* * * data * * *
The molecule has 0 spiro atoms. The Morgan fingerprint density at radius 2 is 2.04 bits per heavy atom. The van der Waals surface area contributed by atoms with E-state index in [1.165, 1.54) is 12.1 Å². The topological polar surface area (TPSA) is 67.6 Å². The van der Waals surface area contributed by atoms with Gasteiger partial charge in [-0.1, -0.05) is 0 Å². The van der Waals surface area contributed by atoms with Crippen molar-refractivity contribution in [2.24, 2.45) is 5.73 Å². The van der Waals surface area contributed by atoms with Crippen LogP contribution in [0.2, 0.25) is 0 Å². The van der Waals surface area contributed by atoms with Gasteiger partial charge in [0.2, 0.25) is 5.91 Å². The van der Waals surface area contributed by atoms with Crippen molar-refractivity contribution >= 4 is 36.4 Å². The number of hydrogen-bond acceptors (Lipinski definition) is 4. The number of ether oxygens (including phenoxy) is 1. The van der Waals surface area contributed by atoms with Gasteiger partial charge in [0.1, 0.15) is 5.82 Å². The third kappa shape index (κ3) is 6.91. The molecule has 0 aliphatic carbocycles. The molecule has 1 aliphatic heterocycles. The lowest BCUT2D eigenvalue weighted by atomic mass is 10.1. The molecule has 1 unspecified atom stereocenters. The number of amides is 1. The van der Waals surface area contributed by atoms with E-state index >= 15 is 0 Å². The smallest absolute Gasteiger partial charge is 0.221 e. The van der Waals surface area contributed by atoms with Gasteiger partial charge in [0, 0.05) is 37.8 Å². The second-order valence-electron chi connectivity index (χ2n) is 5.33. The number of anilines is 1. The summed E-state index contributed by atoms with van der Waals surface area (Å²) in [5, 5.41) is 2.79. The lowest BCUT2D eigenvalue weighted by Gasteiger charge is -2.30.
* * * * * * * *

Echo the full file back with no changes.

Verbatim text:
The molecule has 0 spiro atoms. The Morgan fingerprint density at radius 2 is 2.04 bits per heavy atom. The van der Waals surface area contributed by atoms with E-state index in [1.165, 1.54) is 12.1 Å². The topological polar surface area (TPSA) is 67.6 Å². The van der Waals surface area contributed by atoms with Gasteiger partial charge in [-0.1, -0.05) is 0 Å². The van der Waals surface area contributed by atoms with Crippen molar-refractivity contribution in [2.24, 2.45) is 5.73 Å². The van der Waals surface area contributed by atoms with Crippen LogP contribution in [0.2, 0.25) is 0 Å². The van der Waals surface area contributed by atoms with Gasteiger partial charge in [0.2, 0.25) is 5.91 Å². The van der Waals surface area contributed by atoms with Crippen molar-refractivity contribution >= 4 is 36.4 Å². The number of hydrogen-bond acceptors (Lipinski definition) is 4. The number of ether oxygens (including phenoxy) is 1. The van der Waals surface area contributed by atoms with Gasteiger partial charge in [0.1, 0.15) is 5.82 Å². The third kappa shape index (κ3) is 6.91. The molecule has 0 aliphatic carbocycles. The molecule has 1 aliphatic heterocycles. The lowest BCUT2D eigenvalue weighted by atomic mass is 10.1. The molecule has 1 unspecified atom stereocenters. The number of amides is 1. The van der Waals surface area contributed by atoms with E-state index >= 15 is 0 Å². The smallest absolute Gasteiger partial charge is 0.221 e. The van der Waals surface area contributed by atoms with Gasteiger partial charge in [0, 0.05) is 37.8 Å². The second-order valence-electron chi connectivity index (χ2n) is 5.33. The number of anilines is 1. The summed E-state index contributed by atoms with van der Waals surface area (Å²) in [5, 5.41) is 2.79. The lowest BCUT2D eigenvalue weighted by Gasteiger charge is -2.30.